In Little Egypt, Echoes From Home

Little Egypt, NYC: Reaction to recent events in Egypt.

 

Moving in the right direction on Somalia

David Cameron, speaking to the BBC Breakfast show, described the reason for sending aid to countries like Somalia, was essentially to keep Somalis out of Britain. By investing, the Prime Minister claimed, “we can stop them ending up on our shores”.

However as the author critiques the prime minister he highlights that there are many better reasons for investing in Somalia than preventing immigration. We might start in 2010, when the failure of rains, coming on top of two decades of absent government, lead to a famine that over the next two years would kill 258,000 people, roughly 5 per cent of the population. Or you might instead emphasise the need to build security and quell Islamic jihadist group Al-Shabaab, who have issued threats against Britain in the past. Then again, though Mr Cameron would be loath to admit it, you could argue that the main reason we invest in Somalia is in fact to fund Islamic extremism. It was revealed this weekend that £500,000 worth of supplies from the Department for International Development has been stolen by Al-Shabaab. We’ve been here before. In 1993, so much aid was ending up in the hands of Somali militants that it contributed to the US-led ‘humanitarian intervention’ in the country, a disastrous failure which ended after Black Hawk Down.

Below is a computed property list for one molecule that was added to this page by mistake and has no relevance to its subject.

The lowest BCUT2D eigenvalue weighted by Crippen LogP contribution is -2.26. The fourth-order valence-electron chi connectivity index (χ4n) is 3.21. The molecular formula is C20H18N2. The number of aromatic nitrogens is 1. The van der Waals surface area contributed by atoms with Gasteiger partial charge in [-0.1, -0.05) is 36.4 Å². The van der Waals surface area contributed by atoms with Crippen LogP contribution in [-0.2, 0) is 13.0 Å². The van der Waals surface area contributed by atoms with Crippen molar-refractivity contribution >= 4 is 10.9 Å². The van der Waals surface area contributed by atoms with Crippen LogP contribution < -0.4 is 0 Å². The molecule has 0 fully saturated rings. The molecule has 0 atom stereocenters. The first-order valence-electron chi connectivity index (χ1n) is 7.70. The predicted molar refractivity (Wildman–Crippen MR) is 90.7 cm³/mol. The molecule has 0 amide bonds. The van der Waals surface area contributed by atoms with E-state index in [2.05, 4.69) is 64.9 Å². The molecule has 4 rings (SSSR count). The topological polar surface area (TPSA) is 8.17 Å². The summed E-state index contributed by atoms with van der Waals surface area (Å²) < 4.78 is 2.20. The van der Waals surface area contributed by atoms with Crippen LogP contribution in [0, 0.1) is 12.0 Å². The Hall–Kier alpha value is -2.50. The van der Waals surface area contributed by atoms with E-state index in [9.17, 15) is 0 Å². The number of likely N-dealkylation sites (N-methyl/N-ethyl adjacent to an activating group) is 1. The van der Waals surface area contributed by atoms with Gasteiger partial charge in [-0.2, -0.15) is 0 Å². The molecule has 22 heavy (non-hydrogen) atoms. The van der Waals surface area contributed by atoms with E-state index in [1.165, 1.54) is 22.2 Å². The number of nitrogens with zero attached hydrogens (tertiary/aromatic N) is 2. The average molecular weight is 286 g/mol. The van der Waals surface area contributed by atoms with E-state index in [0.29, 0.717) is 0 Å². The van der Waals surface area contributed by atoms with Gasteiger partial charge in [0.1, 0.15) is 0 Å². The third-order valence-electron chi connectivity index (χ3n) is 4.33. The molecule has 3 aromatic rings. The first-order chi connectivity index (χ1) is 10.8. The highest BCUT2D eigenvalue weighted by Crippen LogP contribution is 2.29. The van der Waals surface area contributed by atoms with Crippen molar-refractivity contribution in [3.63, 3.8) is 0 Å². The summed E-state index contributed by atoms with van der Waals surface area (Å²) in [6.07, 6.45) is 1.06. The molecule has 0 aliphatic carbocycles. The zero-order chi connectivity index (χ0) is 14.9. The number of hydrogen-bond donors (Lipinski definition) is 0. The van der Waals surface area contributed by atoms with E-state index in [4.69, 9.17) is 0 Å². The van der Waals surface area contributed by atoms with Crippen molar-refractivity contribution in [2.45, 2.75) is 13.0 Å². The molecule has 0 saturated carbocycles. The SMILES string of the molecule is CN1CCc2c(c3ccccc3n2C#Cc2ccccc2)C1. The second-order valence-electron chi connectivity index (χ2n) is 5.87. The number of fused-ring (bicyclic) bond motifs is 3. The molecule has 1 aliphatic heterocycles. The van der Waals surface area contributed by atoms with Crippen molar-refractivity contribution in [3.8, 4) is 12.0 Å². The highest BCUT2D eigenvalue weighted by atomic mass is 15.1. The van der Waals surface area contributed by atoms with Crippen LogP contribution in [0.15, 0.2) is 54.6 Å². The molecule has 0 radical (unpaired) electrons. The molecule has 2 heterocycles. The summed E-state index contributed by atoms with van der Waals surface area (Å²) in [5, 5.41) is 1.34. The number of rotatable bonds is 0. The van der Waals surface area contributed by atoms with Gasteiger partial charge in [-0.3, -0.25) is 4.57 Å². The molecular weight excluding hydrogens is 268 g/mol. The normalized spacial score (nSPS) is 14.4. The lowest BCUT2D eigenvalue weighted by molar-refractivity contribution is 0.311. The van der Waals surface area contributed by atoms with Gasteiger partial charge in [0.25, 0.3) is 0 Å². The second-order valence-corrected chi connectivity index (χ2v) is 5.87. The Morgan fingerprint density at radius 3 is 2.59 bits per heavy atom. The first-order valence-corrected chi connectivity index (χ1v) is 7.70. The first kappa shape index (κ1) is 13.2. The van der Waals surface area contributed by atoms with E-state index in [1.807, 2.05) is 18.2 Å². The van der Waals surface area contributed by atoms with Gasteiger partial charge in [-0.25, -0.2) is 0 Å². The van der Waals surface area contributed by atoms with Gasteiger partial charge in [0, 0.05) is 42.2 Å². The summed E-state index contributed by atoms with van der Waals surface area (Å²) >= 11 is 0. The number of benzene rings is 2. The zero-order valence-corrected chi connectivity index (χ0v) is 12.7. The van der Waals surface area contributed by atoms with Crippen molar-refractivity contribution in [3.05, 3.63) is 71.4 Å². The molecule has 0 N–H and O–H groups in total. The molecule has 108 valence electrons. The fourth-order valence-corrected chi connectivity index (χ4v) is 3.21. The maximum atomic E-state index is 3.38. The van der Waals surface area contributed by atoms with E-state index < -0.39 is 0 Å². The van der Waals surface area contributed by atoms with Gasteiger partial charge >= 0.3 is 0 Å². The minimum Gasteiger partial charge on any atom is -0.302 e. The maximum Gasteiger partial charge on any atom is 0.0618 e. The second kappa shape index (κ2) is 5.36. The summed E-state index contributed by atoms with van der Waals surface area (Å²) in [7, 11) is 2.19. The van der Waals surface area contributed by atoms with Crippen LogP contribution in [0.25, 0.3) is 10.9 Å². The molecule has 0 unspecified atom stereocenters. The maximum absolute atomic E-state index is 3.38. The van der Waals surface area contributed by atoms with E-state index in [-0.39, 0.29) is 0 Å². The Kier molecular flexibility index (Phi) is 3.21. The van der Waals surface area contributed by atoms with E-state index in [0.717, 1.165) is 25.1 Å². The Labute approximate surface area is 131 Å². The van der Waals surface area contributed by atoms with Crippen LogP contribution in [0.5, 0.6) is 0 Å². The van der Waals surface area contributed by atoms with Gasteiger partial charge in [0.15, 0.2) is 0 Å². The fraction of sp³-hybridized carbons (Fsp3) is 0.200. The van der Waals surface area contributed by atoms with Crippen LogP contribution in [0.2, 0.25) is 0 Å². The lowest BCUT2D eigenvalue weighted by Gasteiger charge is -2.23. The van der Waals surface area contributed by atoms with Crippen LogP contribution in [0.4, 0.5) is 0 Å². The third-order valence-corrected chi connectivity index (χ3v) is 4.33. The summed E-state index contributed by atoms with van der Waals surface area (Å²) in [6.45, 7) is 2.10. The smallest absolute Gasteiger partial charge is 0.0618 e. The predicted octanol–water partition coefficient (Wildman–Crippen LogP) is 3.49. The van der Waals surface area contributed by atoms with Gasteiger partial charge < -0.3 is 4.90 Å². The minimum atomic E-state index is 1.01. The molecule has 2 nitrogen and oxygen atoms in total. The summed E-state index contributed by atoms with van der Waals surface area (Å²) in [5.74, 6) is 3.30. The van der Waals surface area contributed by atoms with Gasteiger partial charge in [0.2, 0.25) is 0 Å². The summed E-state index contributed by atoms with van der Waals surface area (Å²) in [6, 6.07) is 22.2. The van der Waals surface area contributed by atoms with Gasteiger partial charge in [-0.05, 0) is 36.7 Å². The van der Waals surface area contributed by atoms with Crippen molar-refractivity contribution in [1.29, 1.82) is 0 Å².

That DfID have owned up to this latest loss, albeit quietly, is a fine thing. They must learn from it. Mo Farah (a Somali-born distance runner for great Britain recently took the 5,000m and 10,000m world title in Moscow – and is seen by some as the greatest British athlete of all time) is currently campaigning to stop Barclays shutting down its money-transfer services to Somalia, a service upon which 40 per cent of the country is said to rely and through which £100m is sent from Britain every year. Since the UK government is not perfect at helping Somalia, closing a route through which Somalis can help themselves seems crazy. Farah’s campaign should be backed to the hilt.